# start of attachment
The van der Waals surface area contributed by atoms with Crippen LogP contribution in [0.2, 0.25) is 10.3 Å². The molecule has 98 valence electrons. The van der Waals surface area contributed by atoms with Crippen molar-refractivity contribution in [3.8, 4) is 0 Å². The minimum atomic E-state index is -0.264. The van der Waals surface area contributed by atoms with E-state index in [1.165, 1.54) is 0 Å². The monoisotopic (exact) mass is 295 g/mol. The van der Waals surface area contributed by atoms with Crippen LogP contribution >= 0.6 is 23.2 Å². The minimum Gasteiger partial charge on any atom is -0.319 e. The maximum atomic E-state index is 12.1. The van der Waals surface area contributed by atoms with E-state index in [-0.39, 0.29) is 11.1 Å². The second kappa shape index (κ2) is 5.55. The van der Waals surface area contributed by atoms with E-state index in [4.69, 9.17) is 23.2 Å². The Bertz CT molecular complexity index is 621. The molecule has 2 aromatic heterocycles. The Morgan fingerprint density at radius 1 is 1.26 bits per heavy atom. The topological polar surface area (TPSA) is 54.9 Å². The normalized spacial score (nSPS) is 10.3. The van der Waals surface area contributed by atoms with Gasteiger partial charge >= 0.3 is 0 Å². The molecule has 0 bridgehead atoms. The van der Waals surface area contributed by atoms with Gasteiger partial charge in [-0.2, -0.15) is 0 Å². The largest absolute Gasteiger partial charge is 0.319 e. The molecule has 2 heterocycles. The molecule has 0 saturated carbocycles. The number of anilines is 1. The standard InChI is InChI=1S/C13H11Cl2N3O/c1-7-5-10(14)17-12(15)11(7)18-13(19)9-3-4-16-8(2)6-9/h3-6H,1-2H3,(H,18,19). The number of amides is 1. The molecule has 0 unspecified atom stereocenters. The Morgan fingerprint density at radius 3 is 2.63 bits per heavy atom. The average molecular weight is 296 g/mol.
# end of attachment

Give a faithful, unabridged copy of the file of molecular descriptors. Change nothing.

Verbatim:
The van der Waals surface area contributed by atoms with Crippen LogP contribution in [0.2, 0.25) is 10.3 Å². The molecule has 98 valence electrons. The van der Waals surface area contributed by atoms with Crippen molar-refractivity contribution in [3.8, 4) is 0 Å². The minimum atomic E-state index is -0.264. The van der Waals surface area contributed by atoms with E-state index in [1.165, 1.54) is 0 Å². The monoisotopic (exact) mass is 295 g/mol. The van der Waals surface area contributed by atoms with Crippen LogP contribution >= 0.6 is 23.2 Å². The minimum Gasteiger partial charge on any atom is -0.319 e. The maximum atomic E-state index is 12.1. The van der Waals surface area contributed by atoms with E-state index in [-0.39, 0.29) is 11.1 Å². The second kappa shape index (κ2) is 5.55. The van der Waals surface area contributed by atoms with E-state index in [4.69, 9.17) is 23.2 Å². The Bertz CT molecular complexity index is 621. The molecule has 2 aromatic heterocycles. The Morgan fingerprint density at radius 1 is 1.26 bits per heavy atom. The topological polar surface area (TPSA) is 54.9 Å². The normalized spacial score (nSPS) is 10.3. The van der Waals surface area contributed by atoms with Gasteiger partial charge >= 0.3 is 0 Å². The molecule has 0 bridgehead atoms. The van der Waals surface area contributed by atoms with Gasteiger partial charge in [-0.2, -0.15) is 0 Å². The largest absolute Gasteiger partial charge is 0.319 e. The molecule has 2 heterocycles. The molecule has 0 saturated carbocycles. The number of anilines is 1. The standard InChI is InChI=1S/C13H11Cl2N3O/c1-7-5-10(14)17-12(15)11(7)18-13(19)9-3-4-16-8(2)6-9/h3-6H,1-2H3,(H,18,19). The number of amides is 1. The molecule has 0 unspecified atom stereocenters. The Morgan fingerprint density at radius 3 is 2.63 bits per heavy atom. The average molecular weight is 296 g/mol.